In the preceding pages I have endeavoured to suggest a general idea of the social history of Japan, and a general idea of the nature of those forces which shaped and tempered the character of her people. Certainly this attempt leaves much to be desired: the time is yet far away at which a satisfactory work upon the subject can be prepared. But the fact that Japan can be understood only through the study of her religious and social evolution has been, I trust, sufficiently indicated. She affords us the amazing spectacle of an Eastern society maintaining all the outward forms of Western civilization; using, with unquestionable efficiency, the applied science of the Occident; accomplishing, by prodigious effort, the work of centuries within the time of three decades, - yet sociologically remaining at a stage corresponding to that which, in ancient Europe, preceded the Christian era by hundreds of years.
But no suggestion of origins and causes should diminish the pleasure of contemplating this curious world, psychologically still so far away from us in the course of human evolution. The wonder and the beauty of what remains of the Old Japan cannot be lessened by any knowledge of the conditions that produced them. The old kindliness and grace of manners need not cease to charm us because we know that such manners were cultivated, for a thousand years, under the edge of the sword. The common politeness which appeared, but a few years ago, to be almost universal, and the rarity of quarrels, should not prove less agreeable because we have learned that, for generations and generations, all quarrels among the people were punished with extraordinary rigour; and that the custom of the vendetta, which rendered necessary such repression, also made everybody cautious of word and deed. The popular smile should not seem less winning because we have been told of a period, in the past of the subject-classes, when not to smile in the teeth of pain might cost life itself. And the Japanese woman, as cultivated by the old home-training, is not less sweet a being because she represents the moral ideal of a vanishing world, and because we can faintly surmise the cost, - the incalculable cost in pain, - of producing her.
No: what remains of this elder civilization is full of charm, - charm unspeakable, - and to witness its gradual destruction must be a grief for whomsoever has felt that charm. However intolerable may seem, to the mind of the artist or poet, those countless restrictions which once ruled all this fairy-world and shaped the soul of it, he cannot but admire and love their best results: the simplicity of old custom, - the amiability of manners, - the daintiness of habits, - the delicate tact displayed in pleasure-giving, - the strange power of presenting outwardly, under any circumstances, only the best and brightest aspects of character. What emotional poetry, for even the least believing, in the ancient home-religion, - in the lamplet nightly kindled before the names of the dead, the tiny offerings of food and drink, the welcome-fires lighted to guide the visiting ghosts, the little ships prepared to bear - them back to their rest! And this immemorial doctrine of filial piety, - exacting all that is noble, not less than all that is terrible, in duty, in gratitude, in self-denial, - what strange appeal does it make to our lingering religious instincts; and how close to the divine appear to us the finer natures forged by it! What queer weird attraction in those parish-temple festivals, with their happy mingling of merriment and devotion in the presence of the gods! What a universe of romance in that Buddhist art which has left its impress upon almost every product of industry, from the toy of a child to the heirloom of a prince; - which has peopled the solitudes with statues, and chiselled the wayside rocks with texts of sutras! Who can forget the soft enchantment of this Buddhist atmosphere? - the deep music of the great bells? - the green peace of gardens haunted by fearless things, doves that flutter down at call, fishes rising to be fed? ... Despite our incapacity to enter into the soul-life of this ancient East, - despite the certainty that one might as well hope to remount the River of Time and share the vanished existence of some old Greek city, as to share the thoughts and the emotions of Old Japan, - we find ourselves bewitched forever by the vision, like those wanderers of folk-tale who rashly visited Elf-land.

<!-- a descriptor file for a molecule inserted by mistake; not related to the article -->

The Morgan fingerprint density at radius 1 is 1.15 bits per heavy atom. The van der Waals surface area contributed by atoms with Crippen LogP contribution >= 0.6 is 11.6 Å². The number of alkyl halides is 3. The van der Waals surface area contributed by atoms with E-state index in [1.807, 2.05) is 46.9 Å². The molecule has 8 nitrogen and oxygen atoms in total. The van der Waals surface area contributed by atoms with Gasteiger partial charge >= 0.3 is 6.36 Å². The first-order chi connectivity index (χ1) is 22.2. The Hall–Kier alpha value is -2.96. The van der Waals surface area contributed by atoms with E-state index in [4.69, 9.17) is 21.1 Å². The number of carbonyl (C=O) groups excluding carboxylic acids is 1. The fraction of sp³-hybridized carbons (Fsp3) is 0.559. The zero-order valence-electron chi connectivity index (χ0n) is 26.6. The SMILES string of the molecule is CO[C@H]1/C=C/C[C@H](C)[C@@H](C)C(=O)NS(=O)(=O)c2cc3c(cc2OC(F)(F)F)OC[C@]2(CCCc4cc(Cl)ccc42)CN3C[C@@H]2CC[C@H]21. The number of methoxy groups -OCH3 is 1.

We know that there is illusion, - not as to the reality of the visible, but as to its meanings, - very much illusion. Yet why should this illusion attract us, like some glimpse of Paradise? - why should we feel obliged to confess the ethical glamour of a civilization as far away from us in thought as the Egypt of Ramses? Are we really charmed by the results of a social discipline that refused to recognize the individual? - enamoured of a cult that exacted the suppression of personality?
No: the charm is made by the fact that this vision of the past represents to us much more than past or present, - that it foreshadows the possibilities of some higher future, in a world of Perfect sympathy. After many a thousand years there may be developed a humanity able to achieve, with never a shadow of illusion, those ethical conditions prefigured by the ideals of Old Japan: instinctive unselfishness, a common desire to find the joy of life in making happiness for others, a universal sense of moral beauty. And whenever men shall have so far gained upon the present as to need no other code than the teaching of their own hearts, then indeed the ancient ideal of Shinto will find its supreme realization.